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Future Imperative

What if technology were being developed that could enhance your mind or body to extraordinary or even superhuman levels -- and some of these tools were already here? Wouldn't you be curious?

Actually, some are here. But human enhancement is an incredibly broad and compartmentalized field. We’re often unaware of what’s right next door. This site reviews resources and ideas from across the field and makes it easy for readers to find exactly the information they're most interested in.


The future is coming fast, and it's no longer possible to ignore how rapidly the world is changing. As the old order changes -- or more frequently crumbles altogether -- I offer a perspective on how we can transform ourselves in turn... for the better. Nothing on this site is intended as legal, financial or medical advice. Indeed, much of what I discuss amounts to possibilities rather than certainties, in an ever-changing present and an ever-uncertain future.

Saturday, May 14, 2005

Longevity, the Issue that Just Won't Die -- Bio

Bruce Sterling recently mentioned the potential market for "longevity spas" in his column in Wired. Perhaps the most interesting idea he raised related to dysfunctional industries. "An entire industry can putter along for decades, steadily improving its products, services, and bottom line - only to be suddenly eviscerated by people from nowhere using simple, inexpensive, profoundly powerful techniques." This idea came to him from the writing of Clayton Christensen, who has discussed these concepts in several books.

Sterling adds, "In his latest, Seeing What's Next: Using Theories of Innovation to Predict Industry Change, the author encourages readers to spot vulnerabilities in the processes, values, and markets of seemingly invulnerable industries...Intrigued by this challenge, I searched for the stupidest, most dysfunctional US industry I could find. The automotive and energy industries - beset by entrenched interests, sclerotic management, and stifling oversight - were tempting. But the worst has to be health care."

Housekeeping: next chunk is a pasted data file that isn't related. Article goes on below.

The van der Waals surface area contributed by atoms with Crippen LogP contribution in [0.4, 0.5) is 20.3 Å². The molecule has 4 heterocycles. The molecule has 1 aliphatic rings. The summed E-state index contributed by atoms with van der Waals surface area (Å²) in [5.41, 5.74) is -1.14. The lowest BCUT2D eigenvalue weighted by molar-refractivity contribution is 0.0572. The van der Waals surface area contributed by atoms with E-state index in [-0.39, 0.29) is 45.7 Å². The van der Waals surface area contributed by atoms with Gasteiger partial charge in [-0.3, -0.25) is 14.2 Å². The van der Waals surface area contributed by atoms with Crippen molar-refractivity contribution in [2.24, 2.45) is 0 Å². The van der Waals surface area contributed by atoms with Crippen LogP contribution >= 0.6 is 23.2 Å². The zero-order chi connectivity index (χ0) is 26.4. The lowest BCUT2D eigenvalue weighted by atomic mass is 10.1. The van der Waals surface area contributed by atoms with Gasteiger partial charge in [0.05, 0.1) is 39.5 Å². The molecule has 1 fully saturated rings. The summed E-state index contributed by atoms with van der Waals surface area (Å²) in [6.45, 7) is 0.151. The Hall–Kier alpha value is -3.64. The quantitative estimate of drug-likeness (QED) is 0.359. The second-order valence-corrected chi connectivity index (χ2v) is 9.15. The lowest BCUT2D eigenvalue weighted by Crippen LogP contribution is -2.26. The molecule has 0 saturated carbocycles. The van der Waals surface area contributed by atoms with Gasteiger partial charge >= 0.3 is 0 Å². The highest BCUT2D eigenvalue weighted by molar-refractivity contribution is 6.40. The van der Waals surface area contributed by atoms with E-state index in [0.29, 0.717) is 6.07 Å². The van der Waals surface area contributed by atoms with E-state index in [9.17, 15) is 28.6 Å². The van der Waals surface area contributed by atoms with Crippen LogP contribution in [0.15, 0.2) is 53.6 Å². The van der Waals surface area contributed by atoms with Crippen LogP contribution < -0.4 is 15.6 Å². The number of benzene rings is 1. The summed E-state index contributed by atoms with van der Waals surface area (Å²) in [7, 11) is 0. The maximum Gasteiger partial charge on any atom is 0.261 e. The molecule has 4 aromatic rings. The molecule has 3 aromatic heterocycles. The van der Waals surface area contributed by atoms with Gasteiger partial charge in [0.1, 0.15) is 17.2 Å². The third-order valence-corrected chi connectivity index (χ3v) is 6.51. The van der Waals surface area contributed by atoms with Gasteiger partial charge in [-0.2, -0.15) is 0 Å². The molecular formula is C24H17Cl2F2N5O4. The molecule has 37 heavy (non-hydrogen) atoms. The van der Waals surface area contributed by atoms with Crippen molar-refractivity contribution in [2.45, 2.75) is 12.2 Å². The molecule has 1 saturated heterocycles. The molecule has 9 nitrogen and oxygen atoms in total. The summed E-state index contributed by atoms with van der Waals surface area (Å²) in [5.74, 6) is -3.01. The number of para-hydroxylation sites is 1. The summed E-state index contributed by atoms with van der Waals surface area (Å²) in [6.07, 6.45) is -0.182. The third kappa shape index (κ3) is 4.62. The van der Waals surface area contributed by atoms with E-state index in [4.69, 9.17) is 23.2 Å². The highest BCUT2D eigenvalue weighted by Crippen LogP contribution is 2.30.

Scathing commentary aside, I think Sterling is making a fascinating, secondary point here. Enormous potential for positive change and dynamic evolution exists, ironically, in some of the places that look incredibly rigid and immutable. Why? Because these are the organizations (or communities, or people, or schools of thought) which have been so "successful" at avoiding meaningful adaptation. And which are therefore on the point of total collapse, after which everything about them will have to be changed.

So if Clayton Christensen is asking us to look at vulnerabilities in the processes of companies, I'd like to suggest that we look at vulnerabilities and pathologies in the behavior of not just companies, but countries, cities, schools, and other communities and organizations.

Look for the most glaring of these weaknesses, but not as a source of despair. Instead, reflect on them in terms of what will happen if they bring about a sudden, catastrophic collapse of that system. What will come after it? What opportunities will then emerge for positive change?

What opportunities will you have to shape or take advantage of that change?

Future Imperative

Monday, May 09, 2005

Time Travel Convention Held -- Still Time to Go Back and Visit -- SF, SkiP

Students at MIT held convention for time travelers this May 7th. Unfortunately, if you lack time travel equipment, you'll be unable to attend unless you can get access to some form of transchronal transport. But you can check out the NPR Interview in the meantime. The student behind the convention believes that only one time travelers convention will ever be necessary, because time travelers can always show up there and then regardless of what time they exist in -- so long as word of the event is transmitted far enough into the future. So if you have any plans after acquiring transtemporal tech, consider adding this to them.

Update: Wired reports on the wrinkles and quirks of this celebration. Scientists also remark on the potential risks of any effective form of time travel, such as the displacement of matter from our universe.

Future Imperative